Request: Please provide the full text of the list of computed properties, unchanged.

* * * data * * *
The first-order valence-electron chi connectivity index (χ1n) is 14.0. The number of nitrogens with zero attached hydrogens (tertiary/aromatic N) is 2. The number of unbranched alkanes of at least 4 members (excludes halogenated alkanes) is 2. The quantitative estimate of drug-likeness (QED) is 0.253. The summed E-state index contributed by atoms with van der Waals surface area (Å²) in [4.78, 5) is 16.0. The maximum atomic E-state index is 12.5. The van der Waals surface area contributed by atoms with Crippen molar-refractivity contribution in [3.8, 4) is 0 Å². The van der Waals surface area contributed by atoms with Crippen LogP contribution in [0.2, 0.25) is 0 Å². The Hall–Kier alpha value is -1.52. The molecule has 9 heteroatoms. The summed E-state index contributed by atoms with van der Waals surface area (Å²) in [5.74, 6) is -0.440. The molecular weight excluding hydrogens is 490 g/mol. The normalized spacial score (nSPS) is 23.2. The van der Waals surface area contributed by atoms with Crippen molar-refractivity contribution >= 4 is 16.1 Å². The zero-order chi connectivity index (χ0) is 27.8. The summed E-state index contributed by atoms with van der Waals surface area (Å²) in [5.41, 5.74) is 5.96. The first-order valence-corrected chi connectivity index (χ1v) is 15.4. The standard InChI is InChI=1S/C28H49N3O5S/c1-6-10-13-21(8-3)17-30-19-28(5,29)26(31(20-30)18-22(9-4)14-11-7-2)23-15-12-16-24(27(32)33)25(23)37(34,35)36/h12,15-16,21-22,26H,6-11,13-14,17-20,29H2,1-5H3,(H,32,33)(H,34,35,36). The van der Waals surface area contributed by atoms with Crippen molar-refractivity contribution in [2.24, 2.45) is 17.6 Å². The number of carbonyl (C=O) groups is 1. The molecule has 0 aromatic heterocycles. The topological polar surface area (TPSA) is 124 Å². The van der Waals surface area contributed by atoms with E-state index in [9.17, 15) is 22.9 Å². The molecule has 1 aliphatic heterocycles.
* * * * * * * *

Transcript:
The first-order valence-electron chi connectivity index (χ1n) is 14.0. The number of nitrogens with zero attached hydrogens (tertiary/aromatic N) is 2. The number of unbranched alkanes of at least 4 members (excludes halogenated alkanes) is 2. The quantitative estimate of drug-likeness (QED) is 0.253. The summed E-state index contributed by atoms with van der Waals surface area (Å²) in [4.78, 5) is 16.0. The maximum atomic E-state index is 12.5. The van der Waals surface area contributed by atoms with Crippen molar-refractivity contribution in [3.8, 4) is 0 Å². The van der Waals surface area contributed by atoms with Crippen LogP contribution in [0.2, 0.25) is 0 Å². The Hall–Kier alpha value is -1.52. The molecule has 9 heteroatoms. The summed E-state index contributed by atoms with van der Waals surface area (Å²) in [5.74, 6) is -0.440. The molecular weight excluding hydrogens is 490 g/mol. The normalized spacial score (nSPS) is 23.2. The van der Waals surface area contributed by atoms with Crippen molar-refractivity contribution >= 4 is 16.1 Å². The zero-order chi connectivity index (χ0) is 27.8. The summed E-state index contributed by atoms with van der Waals surface area (Å²) in [5.41, 5.74) is 5.96. The first-order valence-corrected chi connectivity index (χ1v) is 15.4. The standard InChI is InChI=1S/C28H49N3O5S/c1-6-10-13-21(8-3)17-30-19-28(5,29)26(31(20-30)18-22(9-4)14-11-7-2)23-15-12-16-24(27(32)33)25(23)37(34,35)36/h12,15-16,21-22,26H,6-11,13-14,17-20,29H2,1-5H3,(H,32,33)(H,34,35,36). The van der Waals surface area contributed by atoms with Crippen molar-refractivity contribution in [2.24, 2.45) is 17.6 Å². The number of carbonyl (C=O) groups is 1. The molecule has 0 aromatic heterocycles. The topological polar surface area (TPSA) is 124 Å². The van der Waals surface area contributed by atoms with E-state index in [9.17, 15) is 22.9 Å². The molecule has 1 aliphatic heterocycles.